Many women do go on to ride their own bikes after starting as a passenger. Maybe it's because they hated being a passenger. Or maybe it was because they had such a good experience on the back that they decided the front has to be just as good or better. And some women are perfectly content to be on the back forever. That's cool…whatever works for you.
I am only addressing the situation of those fellows whose Significant Others WON'T ride with them anymore and offering a possible explanation. I had the unique opportunity of crossing out beautiful country twice last year..on my own bike and pillion and because of that I gained a new perspective of and respect for the passenger.
Guys, do you really want to know why your wives won't ride with you any more? Really? Well, spend a few thousand miles back there and find out first hand or read on and get a clue.
So, you think you are a good rider? You shift smoothly and accelerate and decelerate evenly. You don't screech up to turns at the last second and shoot her forward on the seat. Your helmets don't click. Think again. Even the slightest movement is felt in an exaggerated way by the passenger. Yes, read that again. Back and leg muscles must suddenly tense and release and tense…again and again to hold the body position. This is especially true without a backrest but even so with one. But all I have ever heard on the subject of movement is to teach the passenger not to make any sudden moves. Someone needs to teach the rider how to avoid jerking the passenger around. The less skilled the rider the greater sense of balance and skill needed by the passenger.
It is MUCH more physically demanding to be on the back of a motorcycle. She is NOT being a baby. Her knees are taking stresses they never have known. More weight is placed on the arches of the feet on the footrests back there than as a rider. Passenger seats, with few exceptions, are not made for real people. The bones in my butt started to feel like someone was performing root canal on them without the benefit of anesthetic.
Windscreens have one function, i.e. to shield the rider and divert wind from 3 sides directly ONTO the passenger. All that wind does several things. It creates in incredibly lower wind chill (and I mean COLD!). I was using electrics on the back, but when we switched I didn't need them. It was a HUGE difference in comfort level. This constant increased wind turbulence also forces your helmet into your face so hard it makes your chin hurt. Now that your earplugs no longer fit because of the changes with the helmet they start to feel like nails in your ears. Your neck begins to ache from trying to keep your head from blowing all over.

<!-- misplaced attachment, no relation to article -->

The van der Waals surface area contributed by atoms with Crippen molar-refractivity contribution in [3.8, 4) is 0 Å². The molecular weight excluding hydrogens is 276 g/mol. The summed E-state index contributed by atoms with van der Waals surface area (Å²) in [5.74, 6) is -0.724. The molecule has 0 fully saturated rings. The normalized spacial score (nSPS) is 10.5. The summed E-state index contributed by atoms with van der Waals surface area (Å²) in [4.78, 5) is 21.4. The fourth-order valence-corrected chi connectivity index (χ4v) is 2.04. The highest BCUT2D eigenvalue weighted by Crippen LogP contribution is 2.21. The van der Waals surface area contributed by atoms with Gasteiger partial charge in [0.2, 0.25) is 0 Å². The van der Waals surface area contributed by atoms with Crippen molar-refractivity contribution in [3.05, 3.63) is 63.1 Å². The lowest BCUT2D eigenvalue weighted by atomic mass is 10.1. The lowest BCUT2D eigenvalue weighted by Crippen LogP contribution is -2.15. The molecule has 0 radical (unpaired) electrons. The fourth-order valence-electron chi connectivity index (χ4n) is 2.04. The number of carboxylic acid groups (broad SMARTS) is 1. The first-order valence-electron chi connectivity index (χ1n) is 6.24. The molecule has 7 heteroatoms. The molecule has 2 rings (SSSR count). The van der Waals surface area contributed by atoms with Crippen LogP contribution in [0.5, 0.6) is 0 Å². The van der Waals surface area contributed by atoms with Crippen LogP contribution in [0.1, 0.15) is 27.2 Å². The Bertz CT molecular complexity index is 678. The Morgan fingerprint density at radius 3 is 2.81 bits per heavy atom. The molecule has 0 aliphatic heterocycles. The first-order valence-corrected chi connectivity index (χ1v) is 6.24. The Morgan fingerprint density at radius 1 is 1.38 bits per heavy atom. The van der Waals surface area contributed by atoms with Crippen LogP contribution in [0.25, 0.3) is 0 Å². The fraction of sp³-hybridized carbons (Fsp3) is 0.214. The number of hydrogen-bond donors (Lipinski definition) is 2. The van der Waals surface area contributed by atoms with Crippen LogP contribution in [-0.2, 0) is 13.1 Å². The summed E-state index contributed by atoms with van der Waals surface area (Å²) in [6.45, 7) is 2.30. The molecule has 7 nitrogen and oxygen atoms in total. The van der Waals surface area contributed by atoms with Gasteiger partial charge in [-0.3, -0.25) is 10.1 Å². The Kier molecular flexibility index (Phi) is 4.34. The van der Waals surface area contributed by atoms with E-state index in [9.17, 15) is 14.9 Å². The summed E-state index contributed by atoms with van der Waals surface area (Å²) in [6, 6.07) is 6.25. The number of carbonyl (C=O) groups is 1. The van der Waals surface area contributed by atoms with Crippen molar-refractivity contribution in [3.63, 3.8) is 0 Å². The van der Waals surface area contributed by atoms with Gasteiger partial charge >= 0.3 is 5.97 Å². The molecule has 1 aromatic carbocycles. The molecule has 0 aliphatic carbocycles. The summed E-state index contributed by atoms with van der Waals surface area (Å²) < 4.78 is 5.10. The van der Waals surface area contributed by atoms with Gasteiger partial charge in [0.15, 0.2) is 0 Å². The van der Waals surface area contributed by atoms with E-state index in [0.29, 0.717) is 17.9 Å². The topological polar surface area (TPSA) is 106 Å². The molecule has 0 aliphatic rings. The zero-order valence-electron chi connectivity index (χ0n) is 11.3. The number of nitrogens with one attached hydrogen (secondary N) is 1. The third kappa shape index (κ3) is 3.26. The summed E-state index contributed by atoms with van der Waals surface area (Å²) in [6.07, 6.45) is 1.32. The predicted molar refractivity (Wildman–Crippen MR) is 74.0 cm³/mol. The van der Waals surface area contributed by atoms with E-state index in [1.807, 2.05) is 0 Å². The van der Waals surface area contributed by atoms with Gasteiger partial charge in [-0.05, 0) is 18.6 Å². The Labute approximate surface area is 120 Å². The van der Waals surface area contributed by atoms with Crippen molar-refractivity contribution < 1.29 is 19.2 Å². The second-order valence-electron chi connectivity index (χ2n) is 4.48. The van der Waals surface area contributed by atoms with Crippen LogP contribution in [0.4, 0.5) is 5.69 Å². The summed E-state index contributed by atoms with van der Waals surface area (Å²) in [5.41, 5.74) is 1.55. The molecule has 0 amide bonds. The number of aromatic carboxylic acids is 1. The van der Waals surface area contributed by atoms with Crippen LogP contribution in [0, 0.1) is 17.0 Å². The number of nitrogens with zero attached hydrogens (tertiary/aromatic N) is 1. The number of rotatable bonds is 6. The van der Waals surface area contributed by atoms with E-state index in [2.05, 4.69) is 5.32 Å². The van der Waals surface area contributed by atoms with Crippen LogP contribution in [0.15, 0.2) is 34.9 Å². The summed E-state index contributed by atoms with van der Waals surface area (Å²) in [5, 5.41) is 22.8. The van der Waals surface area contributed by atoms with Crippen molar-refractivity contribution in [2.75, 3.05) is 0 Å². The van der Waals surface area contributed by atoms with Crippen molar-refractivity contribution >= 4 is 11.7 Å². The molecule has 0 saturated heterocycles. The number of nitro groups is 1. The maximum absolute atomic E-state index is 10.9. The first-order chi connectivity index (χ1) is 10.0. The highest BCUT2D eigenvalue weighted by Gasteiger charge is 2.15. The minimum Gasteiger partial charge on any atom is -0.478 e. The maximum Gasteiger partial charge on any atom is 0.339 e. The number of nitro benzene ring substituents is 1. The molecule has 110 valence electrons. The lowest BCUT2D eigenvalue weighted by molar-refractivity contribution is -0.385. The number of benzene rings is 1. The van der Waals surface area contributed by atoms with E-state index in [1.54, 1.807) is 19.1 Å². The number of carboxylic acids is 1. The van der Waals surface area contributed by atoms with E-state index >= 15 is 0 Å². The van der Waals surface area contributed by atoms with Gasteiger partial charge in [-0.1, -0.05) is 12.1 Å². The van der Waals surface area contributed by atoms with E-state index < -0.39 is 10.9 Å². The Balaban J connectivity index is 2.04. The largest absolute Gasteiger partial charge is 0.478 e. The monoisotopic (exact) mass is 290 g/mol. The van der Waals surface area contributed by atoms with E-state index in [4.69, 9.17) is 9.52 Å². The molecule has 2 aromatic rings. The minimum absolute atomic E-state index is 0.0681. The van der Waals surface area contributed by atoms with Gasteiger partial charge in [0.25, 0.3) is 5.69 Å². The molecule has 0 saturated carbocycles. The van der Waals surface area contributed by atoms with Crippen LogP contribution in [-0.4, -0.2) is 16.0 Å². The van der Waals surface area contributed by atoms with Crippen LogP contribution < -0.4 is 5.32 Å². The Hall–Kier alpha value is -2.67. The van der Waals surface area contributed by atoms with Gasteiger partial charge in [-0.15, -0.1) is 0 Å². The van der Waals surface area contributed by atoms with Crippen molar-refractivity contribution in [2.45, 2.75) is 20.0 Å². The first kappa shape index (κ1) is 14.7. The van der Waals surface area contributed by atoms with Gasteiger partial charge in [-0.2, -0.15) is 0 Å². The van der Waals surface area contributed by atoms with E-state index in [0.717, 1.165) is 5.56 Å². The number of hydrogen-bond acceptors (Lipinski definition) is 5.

And then there is the view. Yes, one can look around a bit more. If you don't mind one third of the view blocked by a head and a kink in the neck from trying to look around it.
The only, repeat only, advantage to being a passenger is the ability to go to sleep to relieve the boredom. Unless having time to memorize the states and their capitals in alphabetical order counts as one.
For those of you who have abandoned riding, please don't judge the sport by passenger experience. Now this is strictly one person's opinion, but I feel that compared to riding your own bike, being a passenger really sux! This riding stuff really is a lot of fun. Riding is a rush. It's a challenge and does incredible things for your self-confidence. It is freedom and independence like never before. No more asking if you can stop and pee!
I do not regret my foray into the world of the passenger. It truly was the adventure I had sought. But I am hoping, that like childbirth and Iron Butt rides, with the passage of time, the pain will be forgotten and I will be left with a couple of good stories. I don't regret it. Nor do I wish to repeat it either. But I did spend quite a bit of time wishing Anton had bought an LT…especially one with heated seats. If he had, I probably wouldn't have written this article.